14. Sharon December 14, 2010 at 1:26 am #

    Endearing and heart felt…I can hear you and your brother…nice!

  15. Denise December 14, 2010 at 10:02 am #

    Thank you for your posting. Ironically, my mother passed away on the same day you wrote it, so it personalizes to my heart. She has been stuggling with many health issues for many years and now has found peace without pain, that alone makes being sad about her death selfish. I love this time of year and the traditions she has inbred in me to celebrate it, instead; mourning her loss, we should and will celebrate her life.

  16. Clippy December 14, 2010 at 1:54 pm #

    Maria, love this post. Having seen my sister lose her youngest daughter (a victim of violent crime) I have come to think that when a parent loses a child, there is no “getting over” but just, instead, coping. Getting over implies picking one’s self up, dusting off one’s hands and moving on. I don’t think parents can simply “move on” after such a loss, after such a part of them has been taken.
    I am soon to lose my mom to cancer, probably in this holiday season. On some future Christmas, I hope to have the joy in my heart that you describe. I know she is going to a better place. But death is always hardest not on the dying but on those left behind.

  17. Shannon B. in Montana December 14, 2010 at 3:58 pm #

    Thanks for your heartfelt post Maria. My younger brother passed away at age 36 on Dec. 20th last year. He had been sober for two years but was given presciprition drugs for an injury and overdosed. He was a devote Christian as well as myself and family so I know he is at peace with Jesus but it still put a different feel on the holidays. It’s hard to have that same holly jolly feeling when you remember the experience of the past. I am blessed to have my two little boys who find magic in the season as they help me find joy in the little things too. Warm Montana greetings for a blessed Christmas & New Year.

  18. maria barreto December 14, 2010 at 6:02 pm #

    Thanks for sharing your most inner feelings towards life and death. Loss and pain. Life is a lesson, some good and some not so good. It has been over nine years since that horrific day of 9/11, a day that made the largest hole in my heart. Although I have worked so hard to heal, to accept, to understand, it is the wonderful moments and experiences that have helped me heal along the way with family and friends.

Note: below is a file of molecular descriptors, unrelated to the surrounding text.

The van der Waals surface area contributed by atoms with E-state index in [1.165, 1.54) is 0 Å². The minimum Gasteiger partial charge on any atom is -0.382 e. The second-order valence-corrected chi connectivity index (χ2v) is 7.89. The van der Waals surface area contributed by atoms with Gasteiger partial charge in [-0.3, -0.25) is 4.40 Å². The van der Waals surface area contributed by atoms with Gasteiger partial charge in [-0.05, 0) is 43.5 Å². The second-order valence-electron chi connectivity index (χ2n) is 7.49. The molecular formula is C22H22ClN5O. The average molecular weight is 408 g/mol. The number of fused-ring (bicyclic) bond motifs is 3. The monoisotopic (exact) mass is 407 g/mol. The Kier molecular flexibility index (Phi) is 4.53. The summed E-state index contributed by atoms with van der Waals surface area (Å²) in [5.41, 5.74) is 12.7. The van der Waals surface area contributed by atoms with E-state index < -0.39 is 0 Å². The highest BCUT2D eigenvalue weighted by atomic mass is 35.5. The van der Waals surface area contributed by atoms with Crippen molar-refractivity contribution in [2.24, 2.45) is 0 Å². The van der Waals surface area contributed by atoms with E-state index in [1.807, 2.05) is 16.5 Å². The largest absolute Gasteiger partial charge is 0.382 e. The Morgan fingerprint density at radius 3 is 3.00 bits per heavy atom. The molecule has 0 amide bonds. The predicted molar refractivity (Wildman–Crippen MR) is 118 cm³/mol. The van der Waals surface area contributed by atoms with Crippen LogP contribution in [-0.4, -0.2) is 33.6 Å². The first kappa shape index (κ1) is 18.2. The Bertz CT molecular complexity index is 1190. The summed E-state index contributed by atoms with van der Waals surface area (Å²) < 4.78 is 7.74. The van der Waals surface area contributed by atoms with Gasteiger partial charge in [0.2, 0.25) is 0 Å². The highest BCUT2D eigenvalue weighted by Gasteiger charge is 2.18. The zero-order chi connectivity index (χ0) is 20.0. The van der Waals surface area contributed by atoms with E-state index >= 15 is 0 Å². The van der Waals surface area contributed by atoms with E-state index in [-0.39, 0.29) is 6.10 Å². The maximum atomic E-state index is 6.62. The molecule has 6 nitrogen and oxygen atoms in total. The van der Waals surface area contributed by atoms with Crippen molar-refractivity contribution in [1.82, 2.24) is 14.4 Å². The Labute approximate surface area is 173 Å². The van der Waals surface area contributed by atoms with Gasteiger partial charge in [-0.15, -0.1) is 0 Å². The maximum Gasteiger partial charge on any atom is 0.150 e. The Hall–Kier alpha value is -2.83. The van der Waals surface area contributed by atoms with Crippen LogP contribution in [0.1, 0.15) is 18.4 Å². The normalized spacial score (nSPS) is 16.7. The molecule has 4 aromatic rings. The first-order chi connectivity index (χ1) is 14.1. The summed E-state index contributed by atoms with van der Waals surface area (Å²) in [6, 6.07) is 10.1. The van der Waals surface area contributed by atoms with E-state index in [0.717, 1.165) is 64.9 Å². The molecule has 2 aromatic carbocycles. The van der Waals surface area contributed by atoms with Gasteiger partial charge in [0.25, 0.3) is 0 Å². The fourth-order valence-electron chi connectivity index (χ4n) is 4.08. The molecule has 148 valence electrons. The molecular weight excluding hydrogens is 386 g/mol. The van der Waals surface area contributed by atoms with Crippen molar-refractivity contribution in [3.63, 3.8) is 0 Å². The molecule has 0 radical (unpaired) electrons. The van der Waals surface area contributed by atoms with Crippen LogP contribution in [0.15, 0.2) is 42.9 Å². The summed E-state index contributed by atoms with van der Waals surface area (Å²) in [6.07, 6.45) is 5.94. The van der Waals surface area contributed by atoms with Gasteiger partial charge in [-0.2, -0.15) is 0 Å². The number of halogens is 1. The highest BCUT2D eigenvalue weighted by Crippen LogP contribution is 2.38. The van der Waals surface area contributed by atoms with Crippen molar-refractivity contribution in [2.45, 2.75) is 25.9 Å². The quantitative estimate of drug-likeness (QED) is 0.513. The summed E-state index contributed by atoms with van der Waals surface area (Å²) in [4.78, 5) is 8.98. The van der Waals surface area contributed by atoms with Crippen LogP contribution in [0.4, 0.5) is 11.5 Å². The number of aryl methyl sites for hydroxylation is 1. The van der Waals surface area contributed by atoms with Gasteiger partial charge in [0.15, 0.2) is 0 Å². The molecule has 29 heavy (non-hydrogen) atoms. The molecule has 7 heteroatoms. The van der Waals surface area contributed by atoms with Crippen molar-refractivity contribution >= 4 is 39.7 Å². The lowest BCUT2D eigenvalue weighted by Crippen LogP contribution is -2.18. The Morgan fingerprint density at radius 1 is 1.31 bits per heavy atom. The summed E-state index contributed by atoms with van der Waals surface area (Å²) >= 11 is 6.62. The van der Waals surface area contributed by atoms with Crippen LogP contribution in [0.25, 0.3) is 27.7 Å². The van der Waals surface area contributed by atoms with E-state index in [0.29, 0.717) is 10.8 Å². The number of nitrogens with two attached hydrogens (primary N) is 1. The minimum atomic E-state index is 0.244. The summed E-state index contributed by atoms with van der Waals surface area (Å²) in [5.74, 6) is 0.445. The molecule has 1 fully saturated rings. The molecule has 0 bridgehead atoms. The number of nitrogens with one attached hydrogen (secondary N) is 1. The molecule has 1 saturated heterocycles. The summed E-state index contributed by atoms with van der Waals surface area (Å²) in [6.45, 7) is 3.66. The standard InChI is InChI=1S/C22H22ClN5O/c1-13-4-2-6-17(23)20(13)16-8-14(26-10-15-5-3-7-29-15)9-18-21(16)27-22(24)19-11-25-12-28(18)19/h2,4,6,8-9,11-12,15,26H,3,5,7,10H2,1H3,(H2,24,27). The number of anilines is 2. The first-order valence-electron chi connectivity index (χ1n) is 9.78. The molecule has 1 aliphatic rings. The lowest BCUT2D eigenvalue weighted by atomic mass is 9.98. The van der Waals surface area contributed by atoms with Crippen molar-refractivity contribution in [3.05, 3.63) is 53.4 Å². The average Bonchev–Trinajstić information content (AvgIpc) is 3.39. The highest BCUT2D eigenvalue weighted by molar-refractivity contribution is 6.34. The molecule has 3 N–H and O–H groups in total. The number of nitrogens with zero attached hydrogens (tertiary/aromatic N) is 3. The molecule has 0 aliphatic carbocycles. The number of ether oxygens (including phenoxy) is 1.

19. annie December 15, 2010 at 8:24 am #

    Thank you for such a heartfelt and inspiring post. All day yesterday I thought of your losses and of hope…yes, spring will come again. When the grief is so crushing it is such a comfort to know others are wading through life with similar struggles. Wrapping our hearts around those who passed is intensely hard and painful, so I thank you for taking the time to share so vividly your experiences.

  20. Sally Thierer December 15, 2010 at 6:50 pm #

    My family lost our daughter Amanda in 2007 to cancer. She was only 27 and left behind a little girl of five, a mom and dad, a sister and a brother. We all miss her desperately. You are right about your mom, Maria. Both I and my husband are different people. Grief changes you and is etched upon your very soul forever. The holidays seem to drive home that someone is missing and life will never be the same. Thank you for opening your heart and baring your soul. It helps all of us missing someone so desperately to know we aren’t alone.

  21. kate December 26, 2010 at 2:09 pm #

    thank you.

  22. Nancy Nahrgang December 26, 2010 at 3:14 pm #

    Thanks Maria for such a lovely message of hope!

  23. Sue December 26, 2010 at 3:35 pm #

    My husband and I were just talking about having and working thru feelings of loss this morning…after breakfast with his mom who is battling early onset dementia. Our families have always chosen to live in denial of such emotions, and this choice of coping has paradoxically robbed our families of so much. Better to do the work of respecting our real feelings and living authentically…and genuinely appreciating the small but wondrous things in life than putting on a false exterior that everyone can be comfortable with…but ultimately numb from. And per one of the previous commentors…it’s fine if having Christ in your life is helpful to you, but do not assume that is the answer for everyone. In the path of the Dalai Lama, I respect all religions and what they do for those who believe in them respectfully…but believe true spirituality and goodness comes in not judging and forcing your beliefs on others.

    Maria – a perfect message at year’s end…and reminder of how we can start the new year with fresh perspective and appreciation for what life offers…and how it’s truly the small yet things that fill us up like sharing the joy of singing with a beloved brother. Because you allowed yourself to feel that loss, you clearly were able to regain that full sense of joy for all you shared with David when he was here…and because of that he was with you fully in your heart this Christmas Eve…what a gift!